Building bikes in jail

Earlier this year PET’s Nina Champion completed a cycle race in memory of her father, with whom she had completed the same ride a year previously. In testament to her dad, who would fix up bikes for local children, she was raising money for the Margaret Carey Foundation (MCF), which runs bike recycling workshops in a number of prisons.

MCF works by salvaging old bikes and wheelchairs from landfill, covering 600 miles a week to deliver them to its prison-based workshops. Each bike is stripped, cleaned and refurbished with new parts, and refurbished by prisoners, under the guidance of qualified instructors and two peer mentors. The charity works in 11 prisons across the country, as well as Ashworth secure hospital, an approved premises in Manchester and two Bradford communities. MCF donates around 75% of reconditioned bikes and all wheelchairs to partners at home and abroad, while the rest are sold affordably at its community centre Shipley, West Yorkshire.

Trainees who go through MCF’s in-house scheme are awarded certificates. Then, if they want to, they can move on to nationally recognised qualifications. The workshop can also be a way to introduce literacy and numeracy tuition, as trainees practice basic maths, reading and note-taking as part of their work. 44% of MCF trainees left school aged 14 or 15, with over half saying they had no qualifications at all.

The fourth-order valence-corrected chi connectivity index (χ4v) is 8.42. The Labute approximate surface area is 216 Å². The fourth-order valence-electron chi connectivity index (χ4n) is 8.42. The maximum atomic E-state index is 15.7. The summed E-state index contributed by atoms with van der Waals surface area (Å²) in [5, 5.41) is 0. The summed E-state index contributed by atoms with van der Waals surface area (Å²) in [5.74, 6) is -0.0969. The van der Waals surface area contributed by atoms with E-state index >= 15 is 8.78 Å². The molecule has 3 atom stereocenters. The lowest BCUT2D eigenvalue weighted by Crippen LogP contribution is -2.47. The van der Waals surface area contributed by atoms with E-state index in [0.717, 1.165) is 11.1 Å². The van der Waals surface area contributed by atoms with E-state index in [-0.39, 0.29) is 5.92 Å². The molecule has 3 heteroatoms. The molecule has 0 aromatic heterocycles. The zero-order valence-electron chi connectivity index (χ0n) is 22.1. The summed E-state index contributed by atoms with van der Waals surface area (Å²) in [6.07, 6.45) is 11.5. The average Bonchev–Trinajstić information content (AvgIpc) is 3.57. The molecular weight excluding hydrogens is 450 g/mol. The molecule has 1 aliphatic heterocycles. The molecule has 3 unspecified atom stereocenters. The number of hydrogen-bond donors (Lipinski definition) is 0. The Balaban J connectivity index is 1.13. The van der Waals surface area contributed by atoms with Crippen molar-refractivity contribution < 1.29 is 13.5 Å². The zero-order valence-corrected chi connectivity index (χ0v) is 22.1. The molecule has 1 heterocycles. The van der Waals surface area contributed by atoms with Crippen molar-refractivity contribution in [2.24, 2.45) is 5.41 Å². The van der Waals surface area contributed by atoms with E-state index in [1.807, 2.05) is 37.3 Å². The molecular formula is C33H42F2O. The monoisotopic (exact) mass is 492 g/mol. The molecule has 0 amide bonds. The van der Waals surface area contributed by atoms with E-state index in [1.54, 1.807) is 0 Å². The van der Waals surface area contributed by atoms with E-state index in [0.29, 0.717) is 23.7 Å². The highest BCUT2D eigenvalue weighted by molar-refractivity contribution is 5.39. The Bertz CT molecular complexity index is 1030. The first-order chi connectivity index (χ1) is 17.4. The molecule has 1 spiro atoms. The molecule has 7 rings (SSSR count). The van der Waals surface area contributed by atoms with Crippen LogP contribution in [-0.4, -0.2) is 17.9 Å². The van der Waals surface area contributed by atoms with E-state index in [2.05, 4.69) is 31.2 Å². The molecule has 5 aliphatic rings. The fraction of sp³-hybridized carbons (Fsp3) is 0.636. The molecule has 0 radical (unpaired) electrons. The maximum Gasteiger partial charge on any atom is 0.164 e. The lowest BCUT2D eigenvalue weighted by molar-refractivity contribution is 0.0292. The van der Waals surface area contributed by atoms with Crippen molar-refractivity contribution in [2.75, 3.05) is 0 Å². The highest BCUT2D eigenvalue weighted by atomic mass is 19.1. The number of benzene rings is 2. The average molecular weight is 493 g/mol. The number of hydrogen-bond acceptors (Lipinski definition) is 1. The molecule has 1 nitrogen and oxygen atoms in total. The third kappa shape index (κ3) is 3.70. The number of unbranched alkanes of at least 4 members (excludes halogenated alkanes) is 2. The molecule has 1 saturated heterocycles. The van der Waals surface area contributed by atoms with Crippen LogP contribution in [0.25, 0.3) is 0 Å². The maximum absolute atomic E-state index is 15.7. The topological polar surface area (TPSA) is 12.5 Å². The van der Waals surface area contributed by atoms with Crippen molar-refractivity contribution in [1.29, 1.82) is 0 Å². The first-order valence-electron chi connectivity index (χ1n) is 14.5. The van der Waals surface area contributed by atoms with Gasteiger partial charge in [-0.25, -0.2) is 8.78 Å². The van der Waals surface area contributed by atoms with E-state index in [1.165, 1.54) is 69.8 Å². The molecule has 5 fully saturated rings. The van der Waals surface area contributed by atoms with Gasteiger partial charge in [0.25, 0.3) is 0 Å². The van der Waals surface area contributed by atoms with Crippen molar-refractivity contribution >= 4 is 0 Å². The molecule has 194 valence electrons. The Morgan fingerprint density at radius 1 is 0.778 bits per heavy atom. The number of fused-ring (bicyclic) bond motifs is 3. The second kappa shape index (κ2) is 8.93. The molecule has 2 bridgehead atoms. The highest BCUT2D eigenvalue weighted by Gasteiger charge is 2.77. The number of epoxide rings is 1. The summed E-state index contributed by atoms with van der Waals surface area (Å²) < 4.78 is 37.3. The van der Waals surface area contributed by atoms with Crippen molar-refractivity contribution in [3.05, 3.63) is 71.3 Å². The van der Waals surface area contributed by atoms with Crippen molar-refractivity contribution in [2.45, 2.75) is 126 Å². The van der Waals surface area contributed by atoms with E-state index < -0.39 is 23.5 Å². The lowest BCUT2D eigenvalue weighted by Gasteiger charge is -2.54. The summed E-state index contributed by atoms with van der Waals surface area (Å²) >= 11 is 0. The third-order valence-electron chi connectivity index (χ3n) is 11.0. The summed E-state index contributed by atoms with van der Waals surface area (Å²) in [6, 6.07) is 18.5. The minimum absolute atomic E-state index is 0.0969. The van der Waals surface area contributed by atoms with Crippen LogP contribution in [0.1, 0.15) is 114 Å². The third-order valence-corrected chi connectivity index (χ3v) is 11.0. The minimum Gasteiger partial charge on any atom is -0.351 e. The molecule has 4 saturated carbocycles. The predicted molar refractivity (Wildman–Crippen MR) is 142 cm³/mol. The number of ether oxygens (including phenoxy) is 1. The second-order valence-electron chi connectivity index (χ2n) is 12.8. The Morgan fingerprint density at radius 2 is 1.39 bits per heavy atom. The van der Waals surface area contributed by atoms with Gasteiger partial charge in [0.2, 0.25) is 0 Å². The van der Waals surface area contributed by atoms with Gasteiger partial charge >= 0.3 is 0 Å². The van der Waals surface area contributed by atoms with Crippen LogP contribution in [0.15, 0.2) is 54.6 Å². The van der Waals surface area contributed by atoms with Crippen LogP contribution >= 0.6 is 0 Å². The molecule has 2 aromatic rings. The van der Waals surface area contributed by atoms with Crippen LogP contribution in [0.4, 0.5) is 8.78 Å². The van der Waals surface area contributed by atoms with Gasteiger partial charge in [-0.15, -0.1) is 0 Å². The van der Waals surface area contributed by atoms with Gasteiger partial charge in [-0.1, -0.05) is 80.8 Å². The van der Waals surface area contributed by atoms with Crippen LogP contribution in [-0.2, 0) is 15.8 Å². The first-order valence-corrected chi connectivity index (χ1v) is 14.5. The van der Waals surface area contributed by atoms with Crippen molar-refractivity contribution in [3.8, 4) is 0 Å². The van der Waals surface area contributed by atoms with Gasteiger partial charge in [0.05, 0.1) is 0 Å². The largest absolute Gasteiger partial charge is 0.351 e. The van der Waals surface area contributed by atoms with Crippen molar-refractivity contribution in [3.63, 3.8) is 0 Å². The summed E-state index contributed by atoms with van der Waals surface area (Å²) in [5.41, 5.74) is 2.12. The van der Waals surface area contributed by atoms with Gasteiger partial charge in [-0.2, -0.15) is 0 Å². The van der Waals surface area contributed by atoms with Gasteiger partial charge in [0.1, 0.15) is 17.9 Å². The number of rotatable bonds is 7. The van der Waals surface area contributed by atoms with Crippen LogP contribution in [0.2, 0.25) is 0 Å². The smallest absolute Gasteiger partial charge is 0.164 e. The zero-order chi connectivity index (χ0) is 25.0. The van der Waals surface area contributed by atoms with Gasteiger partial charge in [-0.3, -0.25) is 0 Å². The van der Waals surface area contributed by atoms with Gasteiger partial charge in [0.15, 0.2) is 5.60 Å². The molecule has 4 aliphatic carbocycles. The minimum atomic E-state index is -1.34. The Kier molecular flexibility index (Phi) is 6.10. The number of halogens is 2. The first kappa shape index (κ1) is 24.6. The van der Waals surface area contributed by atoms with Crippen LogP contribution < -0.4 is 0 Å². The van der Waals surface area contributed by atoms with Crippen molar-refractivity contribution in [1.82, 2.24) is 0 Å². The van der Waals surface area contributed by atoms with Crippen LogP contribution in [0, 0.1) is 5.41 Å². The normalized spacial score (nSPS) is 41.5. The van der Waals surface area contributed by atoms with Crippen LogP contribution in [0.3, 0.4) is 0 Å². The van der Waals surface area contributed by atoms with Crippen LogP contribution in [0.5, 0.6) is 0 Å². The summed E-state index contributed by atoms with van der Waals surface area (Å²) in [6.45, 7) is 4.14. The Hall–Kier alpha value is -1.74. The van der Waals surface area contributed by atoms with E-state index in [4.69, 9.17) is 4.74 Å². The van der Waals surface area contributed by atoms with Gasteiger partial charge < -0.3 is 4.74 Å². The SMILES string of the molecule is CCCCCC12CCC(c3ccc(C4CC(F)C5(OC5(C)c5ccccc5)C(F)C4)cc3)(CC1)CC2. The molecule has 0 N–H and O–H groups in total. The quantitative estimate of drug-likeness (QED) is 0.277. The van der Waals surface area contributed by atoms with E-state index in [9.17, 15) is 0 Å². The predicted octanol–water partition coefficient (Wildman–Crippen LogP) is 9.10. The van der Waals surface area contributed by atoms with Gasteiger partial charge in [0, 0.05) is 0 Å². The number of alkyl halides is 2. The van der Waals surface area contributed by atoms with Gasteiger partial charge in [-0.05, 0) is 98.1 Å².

MSF shares the bikes' journeys with prisoners, show them videos or bring partners in to explain exactly how their refurbished bikes are being used, for example, helping a farmer in Ghana finally make a decent living from selling cashews, or being used to encourage formal learning in at-risk children in Cumbria.

Trainees tell MCF this work helps develop their self-worth and their belief in community. Like Barry, who trained in HMPs Liverpool and Kirkam. “I was a broken man”, says Barry, “but I am helping others and I’m giving back to the community. I now have the [bike repair qualification] Velotech Bronze and am going for Gold. Plus, my instructor says a local bike shop will give me some work experience. I am now looking forward to a career I could once only have dreamed of.”

MCF Director David Brown says the bike workshops particularly the type of person who benefits from hands-on learning. Most trainees volunteer for MCF, but when the prison refers an individual, it is usually because he is considered disruptive. Like John, at HMP Lindholme. John had not engaged with other initiatives in prison, had become depressed and had recently started to self-harm. The workshop proved the right environment for him to start making his prison time work for him.

A quarter of reconditioned bikes go for sale affordably at the MCF community project in Yorkshire. MCF is committed to tackling the stigma of a prison sentence at a community level, and Brown says it has "overwhelmed" with the positive public response. In December, they were able to offer enthusiastic bike mechanic John Hyde a job: John has been involved in the criminal justice system and is a recovering addict, this is his first steady job in over 20 years.

MSF is growing its sustainability but is aware of the challenges ahead. The charity is currently looking for Trustees with accountancy and/or retail expertise, building their community and corporate networks.

MSF celebrates its six-year anniversary this month. To donate, click here.